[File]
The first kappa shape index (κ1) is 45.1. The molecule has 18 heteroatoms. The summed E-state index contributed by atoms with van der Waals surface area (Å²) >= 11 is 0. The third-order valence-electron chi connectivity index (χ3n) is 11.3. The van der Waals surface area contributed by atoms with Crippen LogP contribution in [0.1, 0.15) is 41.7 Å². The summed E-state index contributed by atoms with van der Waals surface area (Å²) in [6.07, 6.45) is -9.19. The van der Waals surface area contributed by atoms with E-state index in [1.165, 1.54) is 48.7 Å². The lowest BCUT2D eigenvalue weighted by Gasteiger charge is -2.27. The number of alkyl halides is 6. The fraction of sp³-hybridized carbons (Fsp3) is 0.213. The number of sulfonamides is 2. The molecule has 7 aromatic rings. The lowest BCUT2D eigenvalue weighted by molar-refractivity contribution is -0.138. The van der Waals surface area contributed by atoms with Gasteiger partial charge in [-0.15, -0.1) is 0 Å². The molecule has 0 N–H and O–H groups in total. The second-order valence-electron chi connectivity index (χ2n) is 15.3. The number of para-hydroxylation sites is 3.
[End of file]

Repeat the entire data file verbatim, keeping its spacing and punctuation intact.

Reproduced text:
The first kappa shape index (κ1) is 45.1. The molecule has 18 heteroatoms. The summed E-state index contributed by atoms with van der Waals surface area (Å²) >= 11 is 0. The third-order valence-electron chi connectivity index (χ3n) is 11.3. The van der Waals surface area contributed by atoms with Crippen LogP contribution in [0.1, 0.15) is 41.7 Å². The summed E-state index contributed by atoms with van der Waals surface area (Å²) in [6.07, 6.45) is -9.19. The van der Waals surface area contributed by atoms with E-state index in [1.165, 1.54) is 48.7 Å². The lowest BCUT2D eigenvalue weighted by Gasteiger charge is -2.27. The number of alkyl halides is 6. The fraction of sp³-hybridized carbons (Fsp3) is 0.213. The number of sulfonamides is 2. The molecule has 7 aromatic rings. The lowest BCUT2D eigenvalue weighted by molar-refractivity contribution is -0.138. The van der Waals surface area contributed by atoms with Gasteiger partial charge in [-0.15, -0.1) is 0 Å². The molecule has 0 N–H and O–H groups in total. The second-order valence-electron chi connectivity index (χ2n) is 15.3. The number of para-hydroxylation sites is 3.